Uber and its local rival Careem have suspended operations in Abu Dhabi due to ‘unforeseen circumstances’. The sudden termination of service is cause due to difficulties with local regulators. Local news sources have reported that as many as 70 cars associated with either of the cab hailing companies had been impounded and around 50 drivers detained.
This resulted in cab and limousine companies working with the aggregators to stop providing service eventually crippling their services. This resulted in limited availability and extremely high prices forcing the aggregators to temporarily suspend operations. There is no clarity on why the regulators have taken this action.
Some news reports suggest that similar to many other markets, this has been caused due to the pricing challenges. The local cab services are against the lower prices being offered by Uber and Careem and according to the regulations, they don’t have the freedom to set prices.
Both the companies have issued statements promising to resume services at the earliest. They haven’t clarified on the situation and the services continue normally in neighbouring Dubai.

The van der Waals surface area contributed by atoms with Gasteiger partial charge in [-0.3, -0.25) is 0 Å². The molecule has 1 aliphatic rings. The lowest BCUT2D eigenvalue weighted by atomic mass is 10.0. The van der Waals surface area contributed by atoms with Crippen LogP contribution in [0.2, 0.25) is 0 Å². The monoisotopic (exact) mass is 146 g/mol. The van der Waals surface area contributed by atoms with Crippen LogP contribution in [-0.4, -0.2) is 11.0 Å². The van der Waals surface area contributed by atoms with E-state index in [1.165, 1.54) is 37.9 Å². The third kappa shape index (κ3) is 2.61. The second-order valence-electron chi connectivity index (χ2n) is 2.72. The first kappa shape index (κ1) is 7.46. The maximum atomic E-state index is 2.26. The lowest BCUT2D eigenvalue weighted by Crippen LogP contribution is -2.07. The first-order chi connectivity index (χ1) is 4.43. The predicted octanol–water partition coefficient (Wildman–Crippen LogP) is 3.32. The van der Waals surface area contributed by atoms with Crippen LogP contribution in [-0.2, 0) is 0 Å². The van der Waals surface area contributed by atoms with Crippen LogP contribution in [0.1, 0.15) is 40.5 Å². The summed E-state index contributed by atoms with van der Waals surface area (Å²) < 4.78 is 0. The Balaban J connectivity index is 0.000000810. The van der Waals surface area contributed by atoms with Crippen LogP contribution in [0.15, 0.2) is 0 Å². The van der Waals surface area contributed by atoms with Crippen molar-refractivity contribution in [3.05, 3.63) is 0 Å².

Uber has been investing heavily in the Middle East fuelled by a recent USD 3.5 billion investment from Saudi Arabia’s Public Investment Fund but similar to markets like India, Taiwan, UK and its own home market US, the journey hasn’t been free from challenges. The access economy is here to stay and with brands like Uber going global, regulators need to start reacting actively. Technology often outpaces regulations but regulators can take hints from the other markets already dealing with the challenges to have a robust strategy in place before things scale up.
Some of the major challenges with Uber have been about safety and the company as well as regulators in different regions have introduced solutions. Licencing and the aggregator’s relationship with driver partners has also been a challenge in some markets. The unfair pricing challenge as seen in UAE and India was addressed by Chinese government by setting a minimum fare to discourage subsidised rides and put local cab providers on an even ground. Regulators in new markets can speed up the process by looking at the challenges in similar markets and fine tune to local conditions in the interest of customers.
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